I saw Persepolis a few weeks ago at a press screening for the Toronto International Film Festival, and last night I watched Superman/Doomsday. And really, there are no two works as spiritually akin as these two are: Marjane’s struggle against patriarchal fundamentalism is, dare I say it, exactly like Superman’s struggle against a giant killer alien hitting him repeatedly with a tanker truck.
Okay, not so much.
Persepolis is much, much better than the book was. This may seem like hyperbole, but I assure you, it isn’t – the dreadful events depicted in the comic take on much greater immediacy when they’re animated and happening in “real time” as opposed to when they’re static images on a page. The comic was interesting, and even involving, but for me it was never really very gripping. (Your mileage, of course, may vary.) The movie, on the other hand, is gripping – deeply so, both when it’s lightly entertaining (Marjane air-guitaring to Megadeth) and darkly oppressive (the secondhand, surrealistic accounts of the frontlines of the Iran/Iraq war). The same cartoony motif that is omnipresent throughout the film both makes the comedic bits funnier and the dramatic bits more poignant (and yes, I realize that you can say the same about the comic, but in the case of the film it’s even more apparent). And technically, it’s a marvel – simple black-and-white animation rarely manages to pull off the degree of liveliness that this flick does. Hell, most colour-animation films aren’t as lively as Persepolis is.
Early buzz has it that France has selected it as their entry for the Foreign Language Film category in this year’s Academy Awards, and I wouldn’t be surprised to see it also get a nod for Best Animated Film in a year where thus far its only serious competition is Ratatouille. In short, it’s very, very good, quite possibly great. See it on the big screen if you can: it really is a beautifully made movie.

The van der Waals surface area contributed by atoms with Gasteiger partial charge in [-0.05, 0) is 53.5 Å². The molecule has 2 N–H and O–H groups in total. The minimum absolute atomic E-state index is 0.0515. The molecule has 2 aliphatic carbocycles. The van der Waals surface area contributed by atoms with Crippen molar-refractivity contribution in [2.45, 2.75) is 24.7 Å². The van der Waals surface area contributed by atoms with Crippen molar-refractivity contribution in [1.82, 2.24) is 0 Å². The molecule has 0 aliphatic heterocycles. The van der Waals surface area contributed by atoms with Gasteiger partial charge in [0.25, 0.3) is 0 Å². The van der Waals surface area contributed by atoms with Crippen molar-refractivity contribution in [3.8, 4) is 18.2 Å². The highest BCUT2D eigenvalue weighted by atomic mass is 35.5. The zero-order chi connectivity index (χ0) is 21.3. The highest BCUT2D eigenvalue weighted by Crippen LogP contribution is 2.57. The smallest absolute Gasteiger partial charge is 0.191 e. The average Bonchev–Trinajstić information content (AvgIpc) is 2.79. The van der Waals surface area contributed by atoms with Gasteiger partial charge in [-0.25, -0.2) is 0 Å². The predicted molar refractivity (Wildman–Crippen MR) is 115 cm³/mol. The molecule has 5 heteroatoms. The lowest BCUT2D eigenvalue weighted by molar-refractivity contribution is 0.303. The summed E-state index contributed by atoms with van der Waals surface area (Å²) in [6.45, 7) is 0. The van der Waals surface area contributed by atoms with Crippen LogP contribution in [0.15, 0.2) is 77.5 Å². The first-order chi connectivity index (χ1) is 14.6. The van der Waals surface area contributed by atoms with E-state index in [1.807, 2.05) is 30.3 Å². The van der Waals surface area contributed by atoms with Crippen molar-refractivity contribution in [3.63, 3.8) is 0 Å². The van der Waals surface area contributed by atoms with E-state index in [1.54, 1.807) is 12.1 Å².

Superman/Doomsday is a retelling of the Death of Superman saga, pared down with a lot of the extraneous bits removed. Other than Doomsday and a few brief appearances by Kelex, this is a very pure Superman story: it’s about Superman, Lois Lane and Lex Luthor, and the complicated relationships they have, plus a lot of awesome earthshaking violence. Doomsday’s brutality is barely toned down at all – he brutally murders a lot of innocent human beings (although without much blood, to be sure), and later on in the movie Superman’s heat vision becomes genuinely terrifying as he wields it with the precision of a laser. (Well, it’s actually a crazy clone of Superman. I would have avoided spoiling that, but the moment he shows up it is SO GODDAMNED OBVIOUS HE IS A CLONE that I feel fine about it.)
What’s really wonderful about the movie is that, more than anything, this is Lois’ movie – she’s more the protagonist than Superman is, because Superman has a big-ass fight, dies, then is mostly offscreen for the majority of the rest of the movie until the SECOND big-ass fight. It’s Lois who has to deal with her lover being gone, and Lois who goes around trying to find out what the hell is up with Obviously Fake Replacement Clone Superman, and Lois who invades Lexcorp on a mission to discover the truth. (And, in case I haven’t made it clear yet, this is very much a movie about how Lois and Clark are a team, and I’m glad DC is one hundred percent behind that. Unlike certain other companies I could name, Marvel Comics.)
The voicework is pretty good: Anne Heche does a good Lois, Adam Baldwin is perfectly acceptable as Big Blue and James Marsters comes very, very close to matching the level of perfection Clancy Brown achieved as Lex Luthor in the Superman and Justice League cartoons. Not quite as good, but then again Clancy Brown just owned Lex, lock stock and barrel. The animation is generally good, despite the fact that the attempt to give Superman prominent cheekbones makes him look alternately like he’s severely aged or has weird facial scars.
Obviously, Superman/Doomsday isn’t going to be as general-interest as Persepolis is, but it’s a very well-made ‘toon feature and a decent Superman story, so if you like cartoons and you like Superman, you won’t be disappointed.